Celsius 41.11 -- The Temperature At Which The Brain Begins To Die

2004, Movie, R, 72 mins

Review

CELSIUS 41.11 -- THE TEMPERATURE AT WHICH THE BRAIN BEGINS TO DIE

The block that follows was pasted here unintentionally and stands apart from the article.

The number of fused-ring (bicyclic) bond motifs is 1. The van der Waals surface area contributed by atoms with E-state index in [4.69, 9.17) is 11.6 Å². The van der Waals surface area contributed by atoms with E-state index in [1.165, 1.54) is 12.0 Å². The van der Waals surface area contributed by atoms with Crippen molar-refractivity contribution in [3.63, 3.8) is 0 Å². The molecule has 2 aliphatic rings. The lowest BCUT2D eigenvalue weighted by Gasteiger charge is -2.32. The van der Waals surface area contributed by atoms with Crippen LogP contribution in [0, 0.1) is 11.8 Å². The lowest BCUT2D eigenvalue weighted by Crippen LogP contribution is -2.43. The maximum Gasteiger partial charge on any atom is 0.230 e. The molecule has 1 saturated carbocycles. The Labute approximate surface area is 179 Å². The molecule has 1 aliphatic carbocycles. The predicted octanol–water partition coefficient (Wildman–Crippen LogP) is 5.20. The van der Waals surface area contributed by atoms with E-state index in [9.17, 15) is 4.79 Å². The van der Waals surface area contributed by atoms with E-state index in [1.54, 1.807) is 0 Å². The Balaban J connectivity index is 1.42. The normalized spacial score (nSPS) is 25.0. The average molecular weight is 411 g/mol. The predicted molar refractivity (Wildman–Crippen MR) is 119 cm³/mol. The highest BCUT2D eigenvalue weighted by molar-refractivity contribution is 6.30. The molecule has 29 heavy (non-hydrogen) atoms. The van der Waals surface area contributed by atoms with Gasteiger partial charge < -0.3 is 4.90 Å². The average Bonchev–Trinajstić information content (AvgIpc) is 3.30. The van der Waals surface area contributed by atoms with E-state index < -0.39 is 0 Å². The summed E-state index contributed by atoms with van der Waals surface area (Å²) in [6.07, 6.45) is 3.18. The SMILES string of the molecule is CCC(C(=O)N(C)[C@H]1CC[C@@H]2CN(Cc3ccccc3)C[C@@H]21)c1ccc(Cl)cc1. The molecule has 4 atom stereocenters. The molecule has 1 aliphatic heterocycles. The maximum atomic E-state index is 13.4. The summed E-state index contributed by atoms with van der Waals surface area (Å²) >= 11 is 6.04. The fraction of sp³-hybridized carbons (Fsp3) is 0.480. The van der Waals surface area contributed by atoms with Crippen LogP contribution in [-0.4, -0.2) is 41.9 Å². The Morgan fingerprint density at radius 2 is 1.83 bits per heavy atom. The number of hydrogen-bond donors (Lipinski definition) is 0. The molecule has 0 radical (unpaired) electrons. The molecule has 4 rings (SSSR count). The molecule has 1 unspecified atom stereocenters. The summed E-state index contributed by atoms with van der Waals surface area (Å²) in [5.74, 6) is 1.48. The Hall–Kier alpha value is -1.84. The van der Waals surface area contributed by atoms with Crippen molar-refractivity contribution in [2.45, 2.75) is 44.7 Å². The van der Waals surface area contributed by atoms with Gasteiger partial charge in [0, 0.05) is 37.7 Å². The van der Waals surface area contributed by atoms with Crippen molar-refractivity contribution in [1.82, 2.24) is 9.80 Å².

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As provocative as Michael Moore's FAHRENHEIT 9/11, but nowhere near as engaging, this shrill, repetitive screed, released 11 days before the 2004 presidential election, bears all the hallmarks of having been thrown together in a heated rush. Financed by Citizens United, "America's premier conservative research organization," and produced and written by Ted Steinberg and Lionel Chetwynd (THE HANOI HILTON) — one of the most high-profile conservative voices in Hollywood — it purports to refute the partisan lies promulgated by Moore's incendiary documentary. The labored title makes the connection explicit (41.11 degrees Celsius, by the way, is just shy of a feverish 106 degrees Fahrenheit) without making any particular sense. The film features a series of conservative pundits, many affiliated with the Washington Post and conservative think-tank the American Enterprise Institute, who praise President George W. Bush and denigrate Democratic presidential candidate Senator John Kerry. The bulk of its brief 72-minute running time is devoted to defending Bush against five charges: that he stole the 2000 election; that he failed to do enough to prevent the 9/11 terrorist attacks on the World Trade Center (if anyone dropped the ball, the film argues, it was President Bill Clinton); that he is stealing the civil liberties of American citizens; that he lied about Saddam Hussein's weapons of mass destruction to justify dragging America into war in Iraq (he was just misled, along with everyone else who counts); and that he supports international policies that inflame anti-American sentiments in the Muslim world. It also showcases footage designed to counteract the impression that the President is a none-too-bright elitist ideologue — though there's no dodging the fact that he can't pronounce "nuclear" — and argues that Germany and France are inherently untrustworthy because their national agendas don't always dovetail with U.S. interests. It follows at least two lines of reasoning with truly disturbing implications, contending that Vietnam veteran John Kerry's subsequent antiwar activism invalidates his military service and bemoaning the fact that America's justice system demands evidence rather than mere allegations, thereby making it unsuitable for dealing with terrorists. The inevitable conclusions — that free speech is unpatriotic and proof of wrongdoing superfluous when the charges are terrorism-related — speak directly to concerns about the very civil liberties the film claims aren't endangered by the Patriot Act and other post-9/11 legislation. leave a comment --Maitland McDonagh

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